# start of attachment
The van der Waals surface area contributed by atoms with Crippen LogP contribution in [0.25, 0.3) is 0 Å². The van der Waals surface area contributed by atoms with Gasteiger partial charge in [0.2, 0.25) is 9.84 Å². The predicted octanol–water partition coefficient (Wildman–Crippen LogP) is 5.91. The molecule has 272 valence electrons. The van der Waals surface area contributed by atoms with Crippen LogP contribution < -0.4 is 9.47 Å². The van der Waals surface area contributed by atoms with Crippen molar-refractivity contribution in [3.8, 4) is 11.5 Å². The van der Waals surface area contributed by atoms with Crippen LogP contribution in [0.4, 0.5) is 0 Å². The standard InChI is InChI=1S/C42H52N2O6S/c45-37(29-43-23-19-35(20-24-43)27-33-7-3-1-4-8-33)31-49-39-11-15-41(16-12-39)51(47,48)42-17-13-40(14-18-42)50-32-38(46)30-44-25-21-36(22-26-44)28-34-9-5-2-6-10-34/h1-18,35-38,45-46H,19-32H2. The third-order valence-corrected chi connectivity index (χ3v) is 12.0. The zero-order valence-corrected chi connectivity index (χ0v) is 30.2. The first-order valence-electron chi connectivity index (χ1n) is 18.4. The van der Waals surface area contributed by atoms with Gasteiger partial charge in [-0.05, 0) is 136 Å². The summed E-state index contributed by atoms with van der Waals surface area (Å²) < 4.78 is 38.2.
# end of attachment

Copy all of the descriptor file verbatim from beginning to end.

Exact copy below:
The van der Waals surface area contributed by atoms with Crippen LogP contribution in [0.25, 0.3) is 0 Å². The van der Waals surface area contributed by atoms with Gasteiger partial charge in [0.2, 0.25) is 9.84 Å². The predicted octanol–water partition coefficient (Wildman–Crippen LogP) is 5.91. The molecule has 272 valence electrons. The van der Waals surface area contributed by atoms with Crippen LogP contribution < -0.4 is 9.47 Å². The van der Waals surface area contributed by atoms with Crippen molar-refractivity contribution in [3.8, 4) is 11.5 Å². The van der Waals surface area contributed by atoms with Crippen LogP contribution in [0.4, 0.5) is 0 Å². The standard InChI is InChI=1S/C42H52N2O6S/c45-37(29-43-23-19-35(20-24-43)27-33-7-3-1-4-8-33)31-49-39-11-15-41(16-12-39)51(47,48)42-17-13-40(14-18-42)50-32-38(46)30-44-25-21-36(22-26-44)28-34-9-5-2-6-10-34/h1-18,35-38,45-46H,19-32H2. The third-order valence-corrected chi connectivity index (χ3v) is 12.0. The zero-order valence-corrected chi connectivity index (χ0v) is 30.2. The first-order valence-electron chi connectivity index (χ1n) is 18.4. The van der Waals surface area contributed by atoms with Gasteiger partial charge in [-0.05, 0) is 136 Å². The summed E-state index contributed by atoms with van der Waals surface area (Å²) < 4.78 is 38.2.